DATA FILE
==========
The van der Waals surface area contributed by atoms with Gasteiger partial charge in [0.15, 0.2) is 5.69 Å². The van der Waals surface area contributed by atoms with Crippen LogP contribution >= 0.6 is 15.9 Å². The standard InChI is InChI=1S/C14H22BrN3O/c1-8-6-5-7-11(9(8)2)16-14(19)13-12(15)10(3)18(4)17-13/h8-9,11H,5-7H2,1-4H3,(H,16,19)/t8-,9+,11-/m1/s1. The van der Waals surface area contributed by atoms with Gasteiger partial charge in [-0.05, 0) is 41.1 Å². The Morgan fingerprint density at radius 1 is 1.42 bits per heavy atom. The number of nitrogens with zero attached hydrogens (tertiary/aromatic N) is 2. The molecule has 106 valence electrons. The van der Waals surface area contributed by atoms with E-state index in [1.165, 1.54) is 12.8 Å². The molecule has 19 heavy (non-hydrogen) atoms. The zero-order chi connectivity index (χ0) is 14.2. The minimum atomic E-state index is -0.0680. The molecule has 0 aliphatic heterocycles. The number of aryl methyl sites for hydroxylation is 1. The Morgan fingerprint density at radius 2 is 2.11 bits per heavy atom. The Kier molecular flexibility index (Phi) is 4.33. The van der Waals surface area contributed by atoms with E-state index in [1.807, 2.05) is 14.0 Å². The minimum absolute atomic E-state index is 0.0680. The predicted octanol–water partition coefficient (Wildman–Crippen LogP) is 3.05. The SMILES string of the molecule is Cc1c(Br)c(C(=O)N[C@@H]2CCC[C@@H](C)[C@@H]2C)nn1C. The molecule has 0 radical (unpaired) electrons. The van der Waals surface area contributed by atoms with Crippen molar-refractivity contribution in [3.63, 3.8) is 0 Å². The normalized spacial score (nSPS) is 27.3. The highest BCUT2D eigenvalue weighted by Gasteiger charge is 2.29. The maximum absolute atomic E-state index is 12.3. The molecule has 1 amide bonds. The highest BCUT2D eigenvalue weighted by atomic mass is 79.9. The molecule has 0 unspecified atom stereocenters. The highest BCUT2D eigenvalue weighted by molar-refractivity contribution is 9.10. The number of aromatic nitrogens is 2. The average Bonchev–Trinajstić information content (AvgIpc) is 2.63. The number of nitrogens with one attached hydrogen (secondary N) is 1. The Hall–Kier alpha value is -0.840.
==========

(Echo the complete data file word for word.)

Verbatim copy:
The van der Waals surface area contributed by atoms with Gasteiger partial charge in [0.15, 0.2) is 5.69 Å². The van der Waals surface area contributed by atoms with Crippen LogP contribution >= 0.6 is 15.9 Å². The standard InChI is InChI=1S/C14H22BrN3O/c1-8-6-5-7-11(9(8)2)16-14(19)13-12(15)10(3)18(4)17-13/h8-9,11H,5-7H2,1-4H3,(H,16,19)/t8-,9+,11-/m1/s1. The van der Waals surface area contributed by atoms with Gasteiger partial charge in [-0.05, 0) is 41.1 Å². The Morgan fingerprint density at radius 1 is 1.42 bits per heavy atom. The number of nitrogens with zero attached hydrogens (tertiary/aromatic N) is 2. The molecule has 106 valence electrons. The van der Waals surface area contributed by atoms with E-state index in [1.165, 1.54) is 12.8 Å². The molecule has 19 heavy (non-hydrogen) atoms. The zero-order chi connectivity index (χ0) is 14.2. The minimum atomic E-state index is -0.0680. The molecule has 0 aliphatic heterocycles. The number of aryl methyl sites for hydroxylation is 1. The Morgan fingerprint density at radius 2 is 2.11 bits per heavy atom. The Kier molecular flexibility index (Phi) is 4.33. The van der Waals surface area contributed by atoms with E-state index in [1.807, 2.05) is 14.0 Å². The minimum absolute atomic E-state index is 0.0680. The predicted octanol–water partition coefficient (Wildman–Crippen LogP) is 3.05. The SMILES string of the molecule is Cc1c(Br)c(C(=O)N[C@@H]2CCC[C@@H](C)[C@@H]2C)nn1C. The molecule has 0 radical (unpaired) electrons. The van der Waals surface area contributed by atoms with Crippen molar-refractivity contribution in [3.63, 3.8) is 0 Å². The normalized spacial score (nSPS) is 27.3. The highest BCUT2D eigenvalue weighted by Gasteiger charge is 2.29. The maximum absolute atomic E-state index is 12.3. The molecule has 1 amide bonds. The highest BCUT2D eigenvalue weighted by atomic mass is 79.9. The molecule has 0 unspecified atom stereocenters. The highest BCUT2D eigenvalue weighted by molar-refractivity contribution is 9.10. The number of aromatic nitrogens is 2. The average Bonchev–Trinajstić information content (AvgIpc) is 2.63. The number of nitrogens with one attached hydrogen (secondary N) is 1. The Hall–Kier alpha value is -0.840.